How about a phone call


To the Editor:

The letter published in your March 12 issue to Brian Devaney, regional director of Santander Bank, has prompted me to also write a letter to Mr. Devaney, which follows.

For many years I have had a checking account with the Vineyard Haven branch of your bank. Some months ago, without my being aware of it, the account became overdrawn.

How did you bring this to my attention? By mail. A card was written in one of your offices in Pennsylvania, bearing the date when you received my first overdrawn check. That card was postmarked two days later. It took three days to reach my post office box. I do not go to the post office every day to check the box.

The outcome was that six days lapsed, as I wrote additional checks, before I learned of the problem. Meanwhile, you happily honored 10 overdrafts, charging me $35 for each one, for a total of $350.

One of my checks was for $15. Do you really think a depositor would willingly pay you a $35 fee to cash a $15 check?

I pointed out to your local branch manager that a phone call on the afternoon when the first overdrawn check arrived would have brought me in the following morning to take care of the problem, and would have saved me more than $300 in overdraft fees. He was quite pleasant and congenial, but in essence his answer was: Quite impossible. Can’t be done. Far, far too costly a policy for the bank to adopt. No way.

I frankly and emphatically disagree. I don’t know how many depositors the Vineyard Haven branch has, but I would be surprised to learn that there are many days on which more than 10 or 12 of them overdraw their accounts. You have a phone number for all of them. One of your employees, at the end of each day, could contact by phone or leave a message on the answering machine, at a dozen numbers, in probably little more than a half-hour.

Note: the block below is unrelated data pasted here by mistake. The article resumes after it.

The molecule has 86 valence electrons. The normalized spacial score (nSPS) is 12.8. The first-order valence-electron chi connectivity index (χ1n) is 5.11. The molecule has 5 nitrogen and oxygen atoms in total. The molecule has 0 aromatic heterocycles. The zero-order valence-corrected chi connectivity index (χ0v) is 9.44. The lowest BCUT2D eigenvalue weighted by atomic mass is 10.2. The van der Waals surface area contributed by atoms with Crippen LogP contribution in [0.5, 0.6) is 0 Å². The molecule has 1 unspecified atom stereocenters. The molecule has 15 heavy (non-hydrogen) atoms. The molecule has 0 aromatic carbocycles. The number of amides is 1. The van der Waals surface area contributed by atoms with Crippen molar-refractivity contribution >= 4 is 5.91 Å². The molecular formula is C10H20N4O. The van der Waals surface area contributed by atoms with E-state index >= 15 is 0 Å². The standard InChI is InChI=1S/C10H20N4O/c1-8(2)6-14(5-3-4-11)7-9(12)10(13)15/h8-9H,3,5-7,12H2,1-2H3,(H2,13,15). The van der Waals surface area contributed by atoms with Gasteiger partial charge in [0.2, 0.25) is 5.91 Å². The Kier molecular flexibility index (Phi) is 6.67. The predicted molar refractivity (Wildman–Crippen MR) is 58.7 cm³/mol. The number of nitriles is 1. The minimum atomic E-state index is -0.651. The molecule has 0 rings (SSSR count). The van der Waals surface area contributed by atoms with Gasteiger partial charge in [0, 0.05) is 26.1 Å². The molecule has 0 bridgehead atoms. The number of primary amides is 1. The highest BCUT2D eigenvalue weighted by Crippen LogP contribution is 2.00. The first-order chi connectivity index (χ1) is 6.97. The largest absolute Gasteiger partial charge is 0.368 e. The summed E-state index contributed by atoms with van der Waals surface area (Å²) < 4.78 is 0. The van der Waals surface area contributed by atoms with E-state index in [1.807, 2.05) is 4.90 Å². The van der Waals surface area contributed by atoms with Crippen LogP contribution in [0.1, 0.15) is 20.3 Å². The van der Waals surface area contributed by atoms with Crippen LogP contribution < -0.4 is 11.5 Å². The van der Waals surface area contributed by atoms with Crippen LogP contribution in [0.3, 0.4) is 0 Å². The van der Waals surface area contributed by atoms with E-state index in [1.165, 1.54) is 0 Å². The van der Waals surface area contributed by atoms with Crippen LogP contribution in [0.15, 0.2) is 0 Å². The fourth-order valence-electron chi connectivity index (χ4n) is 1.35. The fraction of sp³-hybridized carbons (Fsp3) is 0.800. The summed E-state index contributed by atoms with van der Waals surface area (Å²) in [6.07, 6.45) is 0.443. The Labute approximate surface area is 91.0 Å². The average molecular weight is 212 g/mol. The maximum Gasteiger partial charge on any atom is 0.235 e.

If I am far off the mark, please correct me. Is Vineyard Haven inundated daily with overdrawn checks? What is the average number of such checks per day?

A phone call could have saved me $300. Of course, that would have been $300 less profit for your bank.

I prefer to think well of my fellow man, but you may not be overly surprised to learn that I am just cynical enough to harbor a suspicion that your overdraft notification policy might be partly motivated by the opportunity it offers to extract unconscionable financial penalties from depositors like me who, for whatever reason, do not realize that their account is overdrawn.

Senator Everett Dirksen, apropos of the federal debt, once said, “A billion here, a billion there — sooner or later you’re talking about real money.” Well, $350 here, $350 there, is just chicken feed. But if your bank can keep hitting unwary depositors with hefty overdraft fees, eventually you’ll be able to feed a lot of chickens.

Robert E.L. Knight

West Tisbury